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Cloud Security Threats - The challenges around identity and access management in the cloud


This is the second blog in a series of 5 looking at some specific cloud security threats identified by the Cloud Security Alliance, available to download here. The other blogs in the series can be accessed by searching the blog for the tag cloudsecthreats.

This blog will look at the challenges around insufficient identity, credential, and access management in the cloud. Identity and Access Management (IAM) is always a hot topic when discussing cloud migrations with our customers, and one of the main points of entry for hackers trying to breach an organization. For an overview of what IAM means to cloud, please refer to Chris Steffen's recent Cloud Security 101 blog.

Time and time again, passwords are becoming the weakest link that attackers use to get into an organization – whether it be a mass password disclosure as the result of a provider data breach (check to see if your own email address has been breached), or a targeted attack using social engineering techniques, hackers have shown that the password is the easiest way to get in through the front door.

Identity management has long been an area for concern in the traditional datacenter, especially as users are expected to manage multiple identities for multiple systems. This concern has been dealt with, with a certain amount of success, through the use of identity federation systems and single sign on (SSO) solutions.

Identity.JPGHowever in a cloud environment, there are a couple of additional concerns that should be considered. Firstly, how will you deal with identity management integration with third party solutions, such as an online CRM tool or a cloud-based email service? Whilst a CSP (Cloud Service Provider) will likely be able to propose an in house solution, this raises credential lifecycle concerns as employees gain or lose access to systems. For this reason using identity federation between the CSP and the enterprise may make a lot of sense, although often the CSP either doesn’t provide the capability to integrate with enterprise identity and access management systems, or the customer chooses not to take advantage of the integration.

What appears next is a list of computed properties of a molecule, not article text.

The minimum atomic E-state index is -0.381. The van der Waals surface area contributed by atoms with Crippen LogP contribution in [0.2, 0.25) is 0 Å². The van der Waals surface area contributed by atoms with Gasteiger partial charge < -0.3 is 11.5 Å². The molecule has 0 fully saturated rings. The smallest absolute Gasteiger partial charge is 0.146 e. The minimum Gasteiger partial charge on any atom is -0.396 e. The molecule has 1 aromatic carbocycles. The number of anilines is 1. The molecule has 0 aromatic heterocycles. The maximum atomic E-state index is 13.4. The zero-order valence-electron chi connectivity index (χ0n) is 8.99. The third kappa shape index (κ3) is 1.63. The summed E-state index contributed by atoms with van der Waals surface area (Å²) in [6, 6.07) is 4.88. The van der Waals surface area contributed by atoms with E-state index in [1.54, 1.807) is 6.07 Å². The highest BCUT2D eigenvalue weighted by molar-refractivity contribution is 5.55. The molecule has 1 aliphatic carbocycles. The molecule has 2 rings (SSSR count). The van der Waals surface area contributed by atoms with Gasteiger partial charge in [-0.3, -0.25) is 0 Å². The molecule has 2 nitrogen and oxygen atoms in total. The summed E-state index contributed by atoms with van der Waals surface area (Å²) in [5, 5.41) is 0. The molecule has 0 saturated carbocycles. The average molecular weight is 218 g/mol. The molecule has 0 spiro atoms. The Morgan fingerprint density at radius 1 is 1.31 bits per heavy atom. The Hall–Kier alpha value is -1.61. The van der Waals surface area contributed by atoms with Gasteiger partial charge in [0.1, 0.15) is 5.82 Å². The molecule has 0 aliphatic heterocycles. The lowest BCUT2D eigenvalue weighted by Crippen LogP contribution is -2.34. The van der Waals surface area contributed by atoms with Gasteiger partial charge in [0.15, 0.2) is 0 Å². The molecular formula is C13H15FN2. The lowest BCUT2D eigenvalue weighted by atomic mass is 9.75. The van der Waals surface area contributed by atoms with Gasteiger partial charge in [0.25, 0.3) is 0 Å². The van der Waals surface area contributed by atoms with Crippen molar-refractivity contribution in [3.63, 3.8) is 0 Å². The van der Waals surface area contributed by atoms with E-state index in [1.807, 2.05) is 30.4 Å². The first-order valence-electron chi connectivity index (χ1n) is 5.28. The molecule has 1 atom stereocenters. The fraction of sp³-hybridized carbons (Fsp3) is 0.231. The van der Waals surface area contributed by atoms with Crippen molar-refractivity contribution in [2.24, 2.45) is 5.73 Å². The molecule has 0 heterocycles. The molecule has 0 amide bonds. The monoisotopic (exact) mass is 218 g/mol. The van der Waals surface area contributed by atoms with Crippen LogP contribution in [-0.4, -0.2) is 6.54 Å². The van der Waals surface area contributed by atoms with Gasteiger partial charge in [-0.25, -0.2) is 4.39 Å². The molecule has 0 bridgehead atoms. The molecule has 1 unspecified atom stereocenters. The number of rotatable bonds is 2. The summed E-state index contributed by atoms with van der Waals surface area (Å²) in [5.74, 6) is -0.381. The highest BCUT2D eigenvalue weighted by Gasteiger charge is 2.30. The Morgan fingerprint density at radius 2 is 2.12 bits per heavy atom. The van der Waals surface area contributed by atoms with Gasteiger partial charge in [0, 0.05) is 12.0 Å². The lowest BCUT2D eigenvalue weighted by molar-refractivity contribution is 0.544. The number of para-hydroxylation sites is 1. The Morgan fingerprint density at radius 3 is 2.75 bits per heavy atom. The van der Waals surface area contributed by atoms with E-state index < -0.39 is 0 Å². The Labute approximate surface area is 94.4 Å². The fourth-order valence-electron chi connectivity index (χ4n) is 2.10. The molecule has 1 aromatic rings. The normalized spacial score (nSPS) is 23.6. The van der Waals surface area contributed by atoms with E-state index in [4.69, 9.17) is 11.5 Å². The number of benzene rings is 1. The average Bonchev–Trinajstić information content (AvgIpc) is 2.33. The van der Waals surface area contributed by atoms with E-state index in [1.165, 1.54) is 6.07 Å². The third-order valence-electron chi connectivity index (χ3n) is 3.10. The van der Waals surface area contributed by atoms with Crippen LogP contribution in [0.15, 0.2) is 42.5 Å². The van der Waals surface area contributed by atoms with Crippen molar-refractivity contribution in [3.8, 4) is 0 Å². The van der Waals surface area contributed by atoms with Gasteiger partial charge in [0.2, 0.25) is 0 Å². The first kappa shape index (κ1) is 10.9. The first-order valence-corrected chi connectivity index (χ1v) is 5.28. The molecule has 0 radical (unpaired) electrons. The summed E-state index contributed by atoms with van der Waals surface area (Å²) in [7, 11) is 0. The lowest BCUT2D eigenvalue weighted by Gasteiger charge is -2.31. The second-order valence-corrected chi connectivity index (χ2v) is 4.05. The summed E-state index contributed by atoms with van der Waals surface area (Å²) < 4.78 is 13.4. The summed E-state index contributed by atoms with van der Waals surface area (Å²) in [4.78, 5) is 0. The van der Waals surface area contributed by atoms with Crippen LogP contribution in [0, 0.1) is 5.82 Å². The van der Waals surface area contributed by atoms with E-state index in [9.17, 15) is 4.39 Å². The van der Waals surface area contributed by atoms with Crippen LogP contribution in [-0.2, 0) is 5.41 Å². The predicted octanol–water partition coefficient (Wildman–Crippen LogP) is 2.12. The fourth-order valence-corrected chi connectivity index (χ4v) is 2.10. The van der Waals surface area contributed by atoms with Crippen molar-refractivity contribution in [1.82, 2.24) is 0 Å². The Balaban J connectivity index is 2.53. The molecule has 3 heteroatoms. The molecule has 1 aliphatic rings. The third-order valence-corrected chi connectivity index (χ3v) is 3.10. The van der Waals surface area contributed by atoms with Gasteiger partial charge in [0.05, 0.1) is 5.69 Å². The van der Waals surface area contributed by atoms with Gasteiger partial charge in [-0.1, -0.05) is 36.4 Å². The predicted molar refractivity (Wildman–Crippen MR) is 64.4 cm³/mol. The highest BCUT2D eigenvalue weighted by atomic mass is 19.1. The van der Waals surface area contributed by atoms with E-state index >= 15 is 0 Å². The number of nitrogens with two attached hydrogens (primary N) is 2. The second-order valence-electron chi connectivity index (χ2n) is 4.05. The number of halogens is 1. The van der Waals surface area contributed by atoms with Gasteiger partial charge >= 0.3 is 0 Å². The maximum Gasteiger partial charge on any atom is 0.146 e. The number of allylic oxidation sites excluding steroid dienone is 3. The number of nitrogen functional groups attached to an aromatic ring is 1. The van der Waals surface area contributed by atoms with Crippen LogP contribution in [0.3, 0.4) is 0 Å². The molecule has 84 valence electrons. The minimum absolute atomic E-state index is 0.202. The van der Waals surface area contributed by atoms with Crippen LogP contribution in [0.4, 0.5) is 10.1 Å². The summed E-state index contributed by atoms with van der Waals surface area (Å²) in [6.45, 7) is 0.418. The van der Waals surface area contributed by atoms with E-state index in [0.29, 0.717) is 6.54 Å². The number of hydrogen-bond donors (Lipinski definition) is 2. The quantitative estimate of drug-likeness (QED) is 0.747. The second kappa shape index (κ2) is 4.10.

In a public cloud environment, where often an entire organization is protected by a single administrative user account, the chance of severe organizational impact is high, should a criminal manage to obtain the password – take for example the demise of Code Spaces in 2014. It is well worth reading the InfoWorld article for more details, but to summarize a cybercriminal obtained the password, failed to get Code Spaces to pay a ransom demand, and deleted the entire cloud instance including all backups, forcing the company out of business.

Additionally, the topic of multi factor authentication (MFA) systems, such as one time passwords or tools like Google Authenticator can provide a lot of value in an environment where the user no longer needs to be within the physical boundaries of an organization to log into a corporate owned system or application. Using multi factor authentication means that even when the user name and password of a system is disclosed, login is not possible without access to the system (either software or hardware based) providing the additional factor of authentication. Well implemented MFA systems considerably reduce the impact of a mass password breach, as well as making many social engineering techniques ineffective.

An example of where MFA would have provided value in a breach is the recent ‘Celebgate’ incident, where the iCloud accounts of many celebrities were breached and data stolen. The user IDs and passwords were stolen via a focused phishing attack, but the damage could easily have been prevented had the individual users enabled Apple iCloud multi factor authentication on their accounts.

A well thought out identity and access management strategy is critical to the success of the journey to the cloud. At Hewlett Packard Enterprise we deliver solutions to integrate enterprise directory services with cloud applications and service directories (for example HPE Helion Keystone), as well as products such as HPE Security ArcSight User Behavior Analytics to integrate user activity in the cloud directly into the enterprise SIEM.

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About the Author


Simon Leech is a Certified Information Systems Security Professional with a specialisation in Security Architecture (CISSP-ISSAP), Certified Information Security Manager (CISM), Certified in Risk and Information Systems Control (CRISC), Certified in Cloud Security Knowledge (CCSK) and working in the Worldwide Security Center of Excellence within HPE Pointnext Advisory and Professional Services. Simon is active on Twitter as @DigitalHeMan

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